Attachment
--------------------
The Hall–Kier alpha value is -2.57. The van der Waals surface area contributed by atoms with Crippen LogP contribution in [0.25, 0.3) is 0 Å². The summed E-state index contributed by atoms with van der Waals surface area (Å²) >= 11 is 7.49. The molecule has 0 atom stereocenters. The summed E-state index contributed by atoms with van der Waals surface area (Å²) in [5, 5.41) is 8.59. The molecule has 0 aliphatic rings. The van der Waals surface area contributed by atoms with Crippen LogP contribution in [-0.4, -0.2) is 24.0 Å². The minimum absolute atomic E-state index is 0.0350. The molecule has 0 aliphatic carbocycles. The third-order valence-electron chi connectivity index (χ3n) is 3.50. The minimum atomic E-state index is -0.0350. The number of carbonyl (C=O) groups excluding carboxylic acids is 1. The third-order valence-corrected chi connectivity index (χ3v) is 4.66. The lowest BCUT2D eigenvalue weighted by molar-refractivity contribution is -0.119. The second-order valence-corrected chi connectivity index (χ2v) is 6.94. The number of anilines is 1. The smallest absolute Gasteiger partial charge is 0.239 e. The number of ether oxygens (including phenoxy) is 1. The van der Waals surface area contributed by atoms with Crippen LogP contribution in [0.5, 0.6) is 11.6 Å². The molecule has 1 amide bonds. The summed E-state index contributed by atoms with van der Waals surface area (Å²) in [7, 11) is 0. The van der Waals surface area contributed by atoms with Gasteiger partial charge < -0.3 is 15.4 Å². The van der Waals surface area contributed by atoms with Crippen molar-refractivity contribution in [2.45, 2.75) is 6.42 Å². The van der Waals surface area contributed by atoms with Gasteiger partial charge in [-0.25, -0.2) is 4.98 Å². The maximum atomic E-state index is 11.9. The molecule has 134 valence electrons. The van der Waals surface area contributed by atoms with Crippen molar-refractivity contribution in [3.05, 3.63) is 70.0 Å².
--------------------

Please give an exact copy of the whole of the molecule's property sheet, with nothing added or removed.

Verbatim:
The Hall–Kier alpha value is -2.57. The van der Waals surface area contributed by atoms with Crippen LogP contribution in [0.25, 0.3) is 0 Å². The summed E-state index contributed by atoms with van der Waals surface area (Å²) >= 11 is 7.49. The molecule has 0 atom stereocenters. The summed E-state index contributed by atoms with van der Waals surface area (Å²) in [5, 5.41) is 8.59. The molecule has 0 aliphatic rings. The van der Waals surface area contributed by atoms with Crippen LogP contribution in [-0.4, -0.2) is 24.0 Å². The minimum absolute atomic E-state index is 0.0350. The molecule has 0 aliphatic carbocycles. The third-order valence-electron chi connectivity index (χ3n) is 3.50. The minimum atomic E-state index is -0.0350. The number of carbonyl (C=O) groups excluding carboxylic acids is 1. The third-order valence-corrected chi connectivity index (χ3v) is 4.66. The lowest BCUT2D eigenvalue weighted by molar-refractivity contribution is -0.119. The second-order valence-corrected chi connectivity index (χ2v) is 6.94. The number of anilines is 1. The smallest absolute Gasteiger partial charge is 0.239 e. The number of ether oxygens (including phenoxy) is 1. The van der Waals surface area contributed by atoms with Crippen LogP contribution in [0.5, 0.6) is 11.6 Å². The molecule has 1 amide bonds. The summed E-state index contributed by atoms with van der Waals surface area (Å²) in [7, 11) is 0. The van der Waals surface area contributed by atoms with Gasteiger partial charge < -0.3 is 15.4 Å². The van der Waals surface area contributed by atoms with Crippen molar-refractivity contribution in [2.45, 2.75) is 6.42 Å². The van der Waals surface area contributed by atoms with Gasteiger partial charge in [-0.25, -0.2) is 4.98 Å². The maximum atomic E-state index is 11.9. The molecule has 134 valence electrons. The van der Waals surface area contributed by atoms with Crippen molar-refractivity contribution in [3.05, 3.63) is 70.0 Å².